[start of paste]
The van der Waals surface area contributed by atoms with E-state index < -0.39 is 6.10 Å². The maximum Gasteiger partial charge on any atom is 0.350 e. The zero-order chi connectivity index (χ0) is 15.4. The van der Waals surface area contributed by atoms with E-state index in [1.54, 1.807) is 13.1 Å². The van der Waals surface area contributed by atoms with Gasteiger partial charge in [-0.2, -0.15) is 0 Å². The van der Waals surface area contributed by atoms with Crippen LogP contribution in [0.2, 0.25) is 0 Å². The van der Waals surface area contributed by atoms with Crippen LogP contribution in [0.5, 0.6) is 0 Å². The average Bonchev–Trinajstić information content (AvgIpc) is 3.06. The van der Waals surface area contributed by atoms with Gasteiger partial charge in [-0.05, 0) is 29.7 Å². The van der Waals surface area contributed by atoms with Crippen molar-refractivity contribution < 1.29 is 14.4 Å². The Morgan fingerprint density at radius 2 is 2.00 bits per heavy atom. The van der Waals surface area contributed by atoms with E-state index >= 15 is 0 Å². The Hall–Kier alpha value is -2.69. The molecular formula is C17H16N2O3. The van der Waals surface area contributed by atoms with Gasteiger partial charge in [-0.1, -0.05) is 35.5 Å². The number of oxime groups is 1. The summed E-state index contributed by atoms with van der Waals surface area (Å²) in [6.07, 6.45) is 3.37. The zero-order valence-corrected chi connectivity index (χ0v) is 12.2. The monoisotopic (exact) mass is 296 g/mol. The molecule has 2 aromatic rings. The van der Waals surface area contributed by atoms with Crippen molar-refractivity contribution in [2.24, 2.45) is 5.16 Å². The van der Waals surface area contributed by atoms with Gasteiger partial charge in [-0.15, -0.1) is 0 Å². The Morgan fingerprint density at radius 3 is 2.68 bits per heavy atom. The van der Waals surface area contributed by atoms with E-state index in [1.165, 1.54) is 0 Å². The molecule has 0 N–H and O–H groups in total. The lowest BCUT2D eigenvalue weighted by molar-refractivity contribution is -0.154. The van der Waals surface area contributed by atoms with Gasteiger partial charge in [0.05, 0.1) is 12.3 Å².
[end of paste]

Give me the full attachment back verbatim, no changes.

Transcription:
The van der Waals surface area contributed by atoms with E-state index < -0.39 is 6.10 Å². The maximum Gasteiger partial charge on any atom is 0.350 e. The zero-order chi connectivity index (χ0) is 15.4. The van der Waals surface area contributed by atoms with E-state index in [1.54, 1.807) is 13.1 Å². The van der Waals surface area contributed by atoms with Gasteiger partial charge in [-0.2, -0.15) is 0 Å². The van der Waals surface area contributed by atoms with Crippen LogP contribution in [0.2, 0.25) is 0 Å². The van der Waals surface area contributed by atoms with Crippen LogP contribution in [0.5, 0.6) is 0 Å². The average Bonchev–Trinajstić information content (AvgIpc) is 3.06. The van der Waals surface area contributed by atoms with Gasteiger partial charge in [-0.05, 0) is 29.7 Å². The van der Waals surface area contributed by atoms with Crippen molar-refractivity contribution < 1.29 is 14.4 Å². The Morgan fingerprint density at radius 2 is 2.00 bits per heavy atom. The van der Waals surface area contributed by atoms with E-state index >= 15 is 0 Å². The Hall–Kier alpha value is -2.69. The molecular formula is C17H16N2O3. The van der Waals surface area contributed by atoms with Gasteiger partial charge in [-0.1, -0.05) is 35.5 Å². The number of oxime groups is 1. The summed E-state index contributed by atoms with van der Waals surface area (Å²) in [6.07, 6.45) is 3.37. The zero-order valence-corrected chi connectivity index (χ0v) is 12.2. The monoisotopic (exact) mass is 296 g/mol. The molecule has 2 aromatic rings. The van der Waals surface area contributed by atoms with Crippen molar-refractivity contribution in [2.24, 2.45) is 5.16 Å². The van der Waals surface area contributed by atoms with Gasteiger partial charge in [-0.15, -0.1) is 0 Å². The Morgan fingerprint density at radius 3 is 2.68 bits per heavy atom. The van der Waals surface area contributed by atoms with E-state index in [1.165, 1.54) is 0 Å². The molecule has 0 N–H and O–H groups in total. The lowest BCUT2D eigenvalue weighted by molar-refractivity contribution is -0.154. The van der Waals surface area contributed by atoms with Gasteiger partial charge in [0.05, 0.1) is 12.3 Å².